CMS first told nursing homes to prepare for the coronavirus on Feb. 6, warning, “Every Medicare participating facility in the nation’s health care system must adhere to standards for infection prevention and control in order to provide safe, high quality care.” It has followed up with additional guidance to restrict nonessential visitors and related to the use of PPE. Now ProPublica has once again done an incredible job of analyzing public data on nursing home and infection prevention. See article (https://www.propublica.org/article/nursing-homes-violated-basic-health-standards-allowing-the-coronavirus-to-explode?utm_source=pardot&utm_medium=email&utm_campaign=dailynewsletter) In some states, nursing home residents account for more than half of COVID-19 deaths. The inspection records are a glimpse into the kind of mistakes that could be at the root of the widespread outbreaks occurring in these facilities.
Their keen analysis of federal inspection reports found that nine nursing homes put residents in “immediate jeopardy” for their actions and inaction in stopping the spread of COVID-19. including a case where a nursing assistant fed a resident after changing soiled briefs without washing hands. This is more common then people appreciate.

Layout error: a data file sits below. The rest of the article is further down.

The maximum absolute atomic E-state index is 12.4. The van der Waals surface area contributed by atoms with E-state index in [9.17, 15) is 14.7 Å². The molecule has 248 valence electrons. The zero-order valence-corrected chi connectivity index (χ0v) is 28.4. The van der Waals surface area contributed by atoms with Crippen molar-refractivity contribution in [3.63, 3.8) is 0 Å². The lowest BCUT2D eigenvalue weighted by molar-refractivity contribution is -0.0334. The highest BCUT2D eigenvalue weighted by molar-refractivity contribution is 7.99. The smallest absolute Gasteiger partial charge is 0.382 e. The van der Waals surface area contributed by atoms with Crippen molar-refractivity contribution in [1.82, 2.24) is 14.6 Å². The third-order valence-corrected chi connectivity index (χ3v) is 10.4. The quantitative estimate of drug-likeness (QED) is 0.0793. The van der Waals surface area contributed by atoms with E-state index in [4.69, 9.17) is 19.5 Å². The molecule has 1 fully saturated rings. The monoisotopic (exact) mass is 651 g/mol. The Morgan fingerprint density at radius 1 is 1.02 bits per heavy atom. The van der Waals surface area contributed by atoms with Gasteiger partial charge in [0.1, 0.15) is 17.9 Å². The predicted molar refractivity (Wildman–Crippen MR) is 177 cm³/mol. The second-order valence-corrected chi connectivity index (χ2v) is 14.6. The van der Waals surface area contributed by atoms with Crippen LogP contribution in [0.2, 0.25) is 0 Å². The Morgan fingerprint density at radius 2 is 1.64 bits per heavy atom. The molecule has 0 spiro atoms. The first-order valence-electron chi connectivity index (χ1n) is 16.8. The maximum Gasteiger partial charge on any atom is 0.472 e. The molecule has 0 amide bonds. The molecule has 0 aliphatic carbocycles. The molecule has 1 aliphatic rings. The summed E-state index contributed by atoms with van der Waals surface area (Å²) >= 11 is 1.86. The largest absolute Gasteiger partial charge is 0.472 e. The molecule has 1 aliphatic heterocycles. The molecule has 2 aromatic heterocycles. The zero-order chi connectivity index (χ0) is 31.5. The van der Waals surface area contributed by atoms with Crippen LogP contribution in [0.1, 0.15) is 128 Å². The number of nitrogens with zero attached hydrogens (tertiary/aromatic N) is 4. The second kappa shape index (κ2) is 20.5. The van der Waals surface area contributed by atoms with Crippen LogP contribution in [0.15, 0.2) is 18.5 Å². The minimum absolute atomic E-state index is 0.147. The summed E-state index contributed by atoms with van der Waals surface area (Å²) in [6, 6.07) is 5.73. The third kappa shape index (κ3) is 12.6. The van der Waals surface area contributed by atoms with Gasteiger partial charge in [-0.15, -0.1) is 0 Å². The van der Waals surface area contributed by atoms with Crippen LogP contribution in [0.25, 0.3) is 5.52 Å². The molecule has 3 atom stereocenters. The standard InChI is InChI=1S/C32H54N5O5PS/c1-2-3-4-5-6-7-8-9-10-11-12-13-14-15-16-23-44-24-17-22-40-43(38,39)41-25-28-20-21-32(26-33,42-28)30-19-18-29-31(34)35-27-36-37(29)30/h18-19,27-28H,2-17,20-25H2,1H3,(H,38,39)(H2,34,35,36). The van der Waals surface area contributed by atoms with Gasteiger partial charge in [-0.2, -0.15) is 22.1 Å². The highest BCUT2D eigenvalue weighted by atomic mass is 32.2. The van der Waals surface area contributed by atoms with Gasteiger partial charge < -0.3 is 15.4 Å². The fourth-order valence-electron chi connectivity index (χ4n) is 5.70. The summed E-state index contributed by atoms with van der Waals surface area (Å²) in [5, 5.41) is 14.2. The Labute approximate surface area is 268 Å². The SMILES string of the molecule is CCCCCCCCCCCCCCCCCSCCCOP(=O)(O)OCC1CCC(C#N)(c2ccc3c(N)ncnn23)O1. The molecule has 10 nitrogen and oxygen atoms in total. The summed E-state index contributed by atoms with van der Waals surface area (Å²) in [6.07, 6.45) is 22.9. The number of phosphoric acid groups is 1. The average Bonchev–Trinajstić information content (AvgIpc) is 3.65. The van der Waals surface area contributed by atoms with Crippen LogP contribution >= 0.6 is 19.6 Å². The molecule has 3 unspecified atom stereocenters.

All told, there are about 15,000 nursing homes in the United States, which house about 1.3 million people. The homes offer a high level of care for those who need help with activities of daily living, such as eating, bathing and getting dressed. They also offer skilled rehabilitation for patients after medical procedures or illnesses. Because Medicaid pays for a substantial share of care at the homes, and Medicare pays for some, CMS sets the standards under which they operate. Many of the homes that received immediate jeopardy citations in recent weeks related to COVID-19 have been cited in the past for violations of those rules.
Among the consistent and constant problems cited in the reports included a lack of personal protective equipment, failure to maintain social distancing among residents, inadequate staff and not acting quickly enough when residents exhibited symptoms of the disease.
Nursing home experts said oversight of facilities is critical during the COVID-19 outbreak, when most visitors are prohibited from visiting their loved ones and inspectors are likewise mostly staying away.